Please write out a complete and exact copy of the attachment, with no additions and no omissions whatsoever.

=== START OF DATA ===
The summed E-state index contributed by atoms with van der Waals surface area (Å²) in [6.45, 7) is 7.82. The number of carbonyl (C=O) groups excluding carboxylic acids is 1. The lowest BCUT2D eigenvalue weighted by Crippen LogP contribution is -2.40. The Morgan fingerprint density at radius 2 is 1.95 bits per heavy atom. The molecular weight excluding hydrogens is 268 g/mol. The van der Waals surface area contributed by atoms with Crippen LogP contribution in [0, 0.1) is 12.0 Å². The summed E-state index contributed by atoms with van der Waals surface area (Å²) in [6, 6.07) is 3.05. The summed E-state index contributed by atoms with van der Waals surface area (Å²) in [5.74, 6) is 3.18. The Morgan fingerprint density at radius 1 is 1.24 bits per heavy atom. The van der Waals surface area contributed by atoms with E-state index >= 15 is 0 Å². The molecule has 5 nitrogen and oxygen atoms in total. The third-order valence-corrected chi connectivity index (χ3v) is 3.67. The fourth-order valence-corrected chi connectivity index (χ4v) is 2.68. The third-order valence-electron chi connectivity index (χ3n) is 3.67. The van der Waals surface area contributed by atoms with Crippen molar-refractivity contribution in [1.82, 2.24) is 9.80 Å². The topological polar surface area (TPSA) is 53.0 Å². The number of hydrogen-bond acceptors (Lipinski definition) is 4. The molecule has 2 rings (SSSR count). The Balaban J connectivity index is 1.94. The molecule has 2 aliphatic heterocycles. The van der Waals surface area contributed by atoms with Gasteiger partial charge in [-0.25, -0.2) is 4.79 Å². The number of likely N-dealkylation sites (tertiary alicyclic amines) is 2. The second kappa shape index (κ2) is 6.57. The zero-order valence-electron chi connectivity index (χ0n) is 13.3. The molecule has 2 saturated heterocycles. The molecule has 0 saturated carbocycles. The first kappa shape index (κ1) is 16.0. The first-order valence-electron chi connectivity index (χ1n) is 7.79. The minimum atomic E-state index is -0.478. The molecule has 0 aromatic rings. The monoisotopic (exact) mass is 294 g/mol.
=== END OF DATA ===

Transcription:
The summed E-state index contributed by atoms with van der Waals surface area (Å²) in [6.45, 7) is 7.82. The number of carbonyl (C=O) groups excluding carboxylic acids is 1. The lowest BCUT2D eigenvalue weighted by Crippen LogP contribution is -2.40. The Morgan fingerprint density at radius 2 is 1.95 bits per heavy atom. The molecular weight excluding hydrogens is 268 g/mol. The van der Waals surface area contributed by atoms with Crippen LogP contribution in [0, 0.1) is 12.0 Å². The summed E-state index contributed by atoms with van der Waals surface area (Å²) in [6, 6.07) is 3.05. The summed E-state index contributed by atoms with van der Waals surface area (Å²) in [5.74, 6) is 3.18. The Morgan fingerprint density at radius 1 is 1.24 bits per heavy atom. The van der Waals surface area contributed by atoms with E-state index >= 15 is 0 Å². The molecule has 5 nitrogen and oxygen atoms in total. The third-order valence-corrected chi connectivity index (χ3v) is 3.67. The fourth-order valence-corrected chi connectivity index (χ4v) is 2.68. The third-order valence-electron chi connectivity index (χ3n) is 3.67. The van der Waals surface area contributed by atoms with Crippen molar-refractivity contribution in [1.82, 2.24) is 9.80 Å². The topological polar surface area (TPSA) is 53.0 Å². The number of hydrogen-bond acceptors (Lipinski definition) is 4. The molecule has 2 rings (SSSR count). The Balaban J connectivity index is 1.94. The molecule has 2 aliphatic heterocycles. The van der Waals surface area contributed by atoms with Gasteiger partial charge in [-0.25, -0.2) is 4.79 Å². The number of likely N-dealkylation sites (tertiary alicyclic amines) is 2. The second kappa shape index (κ2) is 6.57. The zero-order valence-electron chi connectivity index (χ0n) is 13.3. The molecule has 2 saturated heterocycles. The molecule has 0 saturated carbocycles. The first kappa shape index (κ1) is 16.0. The first-order valence-electron chi connectivity index (χ1n) is 7.79. The minimum atomic E-state index is -0.478. The molecule has 0 aromatic rings. The monoisotopic (exact) mass is 294 g/mol.